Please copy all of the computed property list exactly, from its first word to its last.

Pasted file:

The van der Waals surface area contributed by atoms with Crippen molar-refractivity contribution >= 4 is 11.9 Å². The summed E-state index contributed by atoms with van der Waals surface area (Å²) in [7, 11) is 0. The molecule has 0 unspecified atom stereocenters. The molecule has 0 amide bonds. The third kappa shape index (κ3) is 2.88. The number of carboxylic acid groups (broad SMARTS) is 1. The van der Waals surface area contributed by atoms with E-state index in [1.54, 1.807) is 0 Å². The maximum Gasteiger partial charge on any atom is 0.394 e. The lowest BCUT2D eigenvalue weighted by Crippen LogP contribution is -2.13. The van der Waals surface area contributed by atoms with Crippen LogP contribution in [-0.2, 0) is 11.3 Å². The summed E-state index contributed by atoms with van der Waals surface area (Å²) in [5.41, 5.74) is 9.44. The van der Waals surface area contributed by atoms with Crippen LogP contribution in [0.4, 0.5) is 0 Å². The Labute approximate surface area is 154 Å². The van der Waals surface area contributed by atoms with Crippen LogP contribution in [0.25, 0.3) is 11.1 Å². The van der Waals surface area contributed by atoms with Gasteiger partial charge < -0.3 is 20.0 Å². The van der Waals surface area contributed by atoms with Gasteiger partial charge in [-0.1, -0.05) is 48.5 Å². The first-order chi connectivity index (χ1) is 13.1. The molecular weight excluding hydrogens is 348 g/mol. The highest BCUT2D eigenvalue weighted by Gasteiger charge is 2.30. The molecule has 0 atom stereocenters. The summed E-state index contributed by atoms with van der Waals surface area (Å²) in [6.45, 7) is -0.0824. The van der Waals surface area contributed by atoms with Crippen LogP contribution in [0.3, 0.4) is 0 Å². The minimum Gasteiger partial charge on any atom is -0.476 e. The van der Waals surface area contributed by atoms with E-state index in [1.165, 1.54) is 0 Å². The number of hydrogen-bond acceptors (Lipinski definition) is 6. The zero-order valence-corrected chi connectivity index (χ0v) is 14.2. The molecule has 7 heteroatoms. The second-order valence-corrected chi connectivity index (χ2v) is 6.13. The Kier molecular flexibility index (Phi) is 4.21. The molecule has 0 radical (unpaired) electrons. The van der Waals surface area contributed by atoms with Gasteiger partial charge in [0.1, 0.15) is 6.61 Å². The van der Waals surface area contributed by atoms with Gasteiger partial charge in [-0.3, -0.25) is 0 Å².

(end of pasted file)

The van der Waals surface area contributed by atoms with Crippen molar-refractivity contribution >= 4 is 11.9 Å². The summed E-state index contributed by atoms with van der Waals surface area (Å²) in [7, 11) is 0. The molecule has 0 unspecified atom stereocenters. The molecule has 0 amide bonds. The third kappa shape index (κ3) is 2.88. The number of carboxylic acid groups (broad SMARTS) is 1. The van der Waals surface area contributed by atoms with E-state index in [1.54, 1.807) is 0 Å². The maximum Gasteiger partial charge on any atom is 0.394 e. The lowest BCUT2D eigenvalue weighted by Crippen LogP contribution is -2.13. The van der Waals surface area contributed by atoms with Crippen LogP contribution in [-0.2, 0) is 11.3 Å². The summed E-state index contributed by atoms with van der Waals surface area (Å²) in [5.41, 5.74) is 9.44. The van der Waals surface area contributed by atoms with Crippen LogP contribution in [0.4, 0.5) is 0 Å². The Labute approximate surface area is 154 Å². The van der Waals surface area contributed by atoms with Crippen LogP contribution in [0.25, 0.3) is 11.1 Å². The van der Waals surface area contributed by atoms with Gasteiger partial charge < -0.3 is 20.0 Å². The van der Waals surface area contributed by atoms with Gasteiger partial charge in [-0.1, -0.05) is 48.5 Å². The first-order chi connectivity index (χ1) is 13.1. The molecular weight excluding hydrogens is 348 g/mol. The highest BCUT2D eigenvalue weighted by Gasteiger charge is 2.30. The molecule has 0 atom stereocenters. The summed E-state index contributed by atoms with van der Waals surface area (Å²) in [6.45, 7) is -0.0824. The van der Waals surface area contributed by atoms with Crippen LogP contribution in [0.3, 0.4) is 0 Å². The minimum Gasteiger partial charge on any atom is -0.476 e. The van der Waals surface area contributed by atoms with E-state index in [1.165, 1.54) is 0 Å². The number of hydrogen-bond acceptors (Lipinski definition) is 6. The zero-order valence-corrected chi connectivity index (χ0v) is 14.2. The molecule has 7 heteroatoms. The second-order valence-corrected chi connectivity index (χ2v) is 6.13. The Kier molecular flexibility index (Phi) is 4.21. The molecule has 0 radical (unpaired) electrons. The van der Waals surface area contributed by atoms with Gasteiger partial charge in [0.1, 0.15) is 6.61 Å². The van der Waals surface area contributed by atoms with Gasteiger partial charge in [-0.3, -0.25) is 0 Å².